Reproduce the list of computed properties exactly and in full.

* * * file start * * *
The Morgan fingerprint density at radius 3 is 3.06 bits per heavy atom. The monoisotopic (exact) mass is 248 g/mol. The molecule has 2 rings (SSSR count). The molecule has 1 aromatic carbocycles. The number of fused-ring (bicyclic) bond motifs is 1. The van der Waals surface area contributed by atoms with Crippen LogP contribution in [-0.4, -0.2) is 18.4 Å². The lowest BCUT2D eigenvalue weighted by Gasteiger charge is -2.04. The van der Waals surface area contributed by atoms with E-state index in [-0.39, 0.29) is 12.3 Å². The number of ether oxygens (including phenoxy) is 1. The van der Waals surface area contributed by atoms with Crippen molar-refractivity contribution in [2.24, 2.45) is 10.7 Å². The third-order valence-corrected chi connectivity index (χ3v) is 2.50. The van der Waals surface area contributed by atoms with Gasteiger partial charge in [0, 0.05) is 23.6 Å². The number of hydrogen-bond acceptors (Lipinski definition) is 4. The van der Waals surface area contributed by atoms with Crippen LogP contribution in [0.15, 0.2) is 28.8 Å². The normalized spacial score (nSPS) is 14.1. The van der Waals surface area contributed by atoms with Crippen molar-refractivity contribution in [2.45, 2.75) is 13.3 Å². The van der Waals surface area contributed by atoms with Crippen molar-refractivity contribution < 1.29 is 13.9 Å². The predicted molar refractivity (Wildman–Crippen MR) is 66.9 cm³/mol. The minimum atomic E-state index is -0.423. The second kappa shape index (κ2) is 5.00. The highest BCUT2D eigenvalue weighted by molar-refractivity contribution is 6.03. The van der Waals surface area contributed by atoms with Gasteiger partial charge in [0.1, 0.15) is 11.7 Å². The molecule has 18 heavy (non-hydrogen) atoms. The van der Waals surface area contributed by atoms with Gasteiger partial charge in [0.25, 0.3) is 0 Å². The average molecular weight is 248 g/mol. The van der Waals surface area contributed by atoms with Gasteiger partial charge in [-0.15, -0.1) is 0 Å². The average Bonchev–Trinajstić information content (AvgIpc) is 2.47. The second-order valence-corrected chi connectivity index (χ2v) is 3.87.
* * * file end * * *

The Morgan fingerprint density at radius 3 is 3.06 bits per heavy atom. The monoisotopic (exact) mass is 248 g/mol. The molecule has 2 rings (SSSR count). The molecule has 1 aromatic carbocycles. The number of fused-ring (bicyclic) bond motifs is 1. The van der Waals surface area contributed by atoms with Crippen LogP contribution in [-0.4, -0.2) is 18.4 Å². The lowest BCUT2D eigenvalue weighted by Gasteiger charge is -2.04. The van der Waals surface area contributed by atoms with E-state index in [-0.39, 0.29) is 12.3 Å². The number of ether oxygens (including phenoxy) is 1. The van der Waals surface area contributed by atoms with Crippen molar-refractivity contribution in [2.24, 2.45) is 10.7 Å². The third-order valence-corrected chi connectivity index (χ3v) is 2.50. The van der Waals surface area contributed by atoms with Gasteiger partial charge in [0, 0.05) is 23.6 Å². The number of hydrogen-bond acceptors (Lipinski definition) is 4. The van der Waals surface area contributed by atoms with Crippen LogP contribution in [0.15, 0.2) is 28.8 Å². The normalized spacial score (nSPS) is 14.1. The van der Waals surface area contributed by atoms with Crippen molar-refractivity contribution in [2.45, 2.75) is 13.3 Å². The van der Waals surface area contributed by atoms with Crippen molar-refractivity contribution < 1.29 is 13.9 Å². The predicted molar refractivity (Wildman–Crippen MR) is 66.9 cm³/mol. The minimum atomic E-state index is -0.423. The second kappa shape index (κ2) is 5.00. The highest BCUT2D eigenvalue weighted by molar-refractivity contribution is 6.03. The van der Waals surface area contributed by atoms with Gasteiger partial charge in [0.1, 0.15) is 11.7 Å². The molecule has 18 heavy (non-hydrogen) atoms. The van der Waals surface area contributed by atoms with Gasteiger partial charge in [0.25, 0.3) is 0 Å². The average molecular weight is 248 g/mol. The van der Waals surface area contributed by atoms with Gasteiger partial charge in [-0.15, -0.1) is 0 Å². The average Bonchev–Trinajstić information content (AvgIpc) is 2.47. The second-order valence-corrected chi connectivity index (χ2v) is 3.87.